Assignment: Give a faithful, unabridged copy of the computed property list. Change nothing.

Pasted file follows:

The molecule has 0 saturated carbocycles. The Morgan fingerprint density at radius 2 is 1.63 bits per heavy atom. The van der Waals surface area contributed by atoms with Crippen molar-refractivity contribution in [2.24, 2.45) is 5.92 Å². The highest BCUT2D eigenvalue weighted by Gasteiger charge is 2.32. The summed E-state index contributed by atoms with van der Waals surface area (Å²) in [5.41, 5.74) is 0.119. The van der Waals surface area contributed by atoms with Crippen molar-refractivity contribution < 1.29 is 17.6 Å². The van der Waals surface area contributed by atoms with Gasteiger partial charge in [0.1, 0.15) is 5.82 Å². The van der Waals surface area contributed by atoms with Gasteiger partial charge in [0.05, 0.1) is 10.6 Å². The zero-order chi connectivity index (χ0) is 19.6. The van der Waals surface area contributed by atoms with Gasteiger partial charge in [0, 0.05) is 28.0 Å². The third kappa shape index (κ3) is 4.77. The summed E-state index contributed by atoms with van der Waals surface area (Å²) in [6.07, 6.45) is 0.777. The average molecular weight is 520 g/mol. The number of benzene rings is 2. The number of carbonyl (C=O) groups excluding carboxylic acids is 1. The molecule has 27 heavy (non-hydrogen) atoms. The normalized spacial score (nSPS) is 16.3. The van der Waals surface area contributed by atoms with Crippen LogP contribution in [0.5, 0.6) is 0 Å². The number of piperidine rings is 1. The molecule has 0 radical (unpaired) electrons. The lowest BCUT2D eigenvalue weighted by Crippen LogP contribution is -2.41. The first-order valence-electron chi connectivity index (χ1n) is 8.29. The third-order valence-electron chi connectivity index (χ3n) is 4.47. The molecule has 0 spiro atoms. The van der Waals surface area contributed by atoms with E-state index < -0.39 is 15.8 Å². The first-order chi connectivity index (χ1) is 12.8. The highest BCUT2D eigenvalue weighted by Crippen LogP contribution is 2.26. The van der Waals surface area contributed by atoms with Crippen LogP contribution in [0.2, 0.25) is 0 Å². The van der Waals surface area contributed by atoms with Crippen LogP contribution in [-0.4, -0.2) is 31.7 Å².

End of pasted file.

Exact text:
The molecule has 0 saturated carbocycles. The Morgan fingerprint density at radius 2 is 1.63 bits per heavy atom. The van der Waals surface area contributed by atoms with Crippen molar-refractivity contribution in [2.24, 2.45) is 5.92 Å². The highest BCUT2D eigenvalue weighted by Gasteiger charge is 2.32. The summed E-state index contributed by atoms with van der Waals surface area (Å²) in [5.41, 5.74) is 0.119. The van der Waals surface area contributed by atoms with Crippen molar-refractivity contribution < 1.29 is 17.6 Å². The van der Waals surface area contributed by atoms with Gasteiger partial charge in [0.1, 0.15) is 5.82 Å². The van der Waals surface area contributed by atoms with Gasteiger partial charge in [0.05, 0.1) is 10.6 Å². The zero-order chi connectivity index (χ0) is 19.6. The van der Waals surface area contributed by atoms with Gasteiger partial charge in [0, 0.05) is 28.0 Å². The third kappa shape index (κ3) is 4.77. The summed E-state index contributed by atoms with van der Waals surface area (Å²) in [6.07, 6.45) is 0.777. The average molecular weight is 520 g/mol. The number of benzene rings is 2. The number of carbonyl (C=O) groups excluding carboxylic acids is 1. The molecule has 27 heavy (non-hydrogen) atoms. The normalized spacial score (nSPS) is 16.3. The van der Waals surface area contributed by atoms with Crippen LogP contribution in [0.5, 0.6) is 0 Å². The number of piperidine rings is 1. The molecule has 0 radical (unpaired) electrons. The lowest BCUT2D eigenvalue weighted by Crippen LogP contribution is -2.41. The first-order valence-electron chi connectivity index (χ1n) is 8.29. The third-order valence-electron chi connectivity index (χ3n) is 4.47. The molecule has 0 spiro atoms. The van der Waals surface area contributed by atoms with E-state index < -0.39 is 15.8 Å². The first-order chi connectivity index (χ1) is 12.8. The highest BCUT2D eigenvalue weighted by Crippen LogP contribution is 2.26. The van der Waals surface area contributed by atoms with Crippen LogP contribution in [0.2, 0.25) is 0 Å². The van der Waals surface area contributed by atoms with Crippen LogP contribution in [-0.4, -0.2) is 31.7 Å².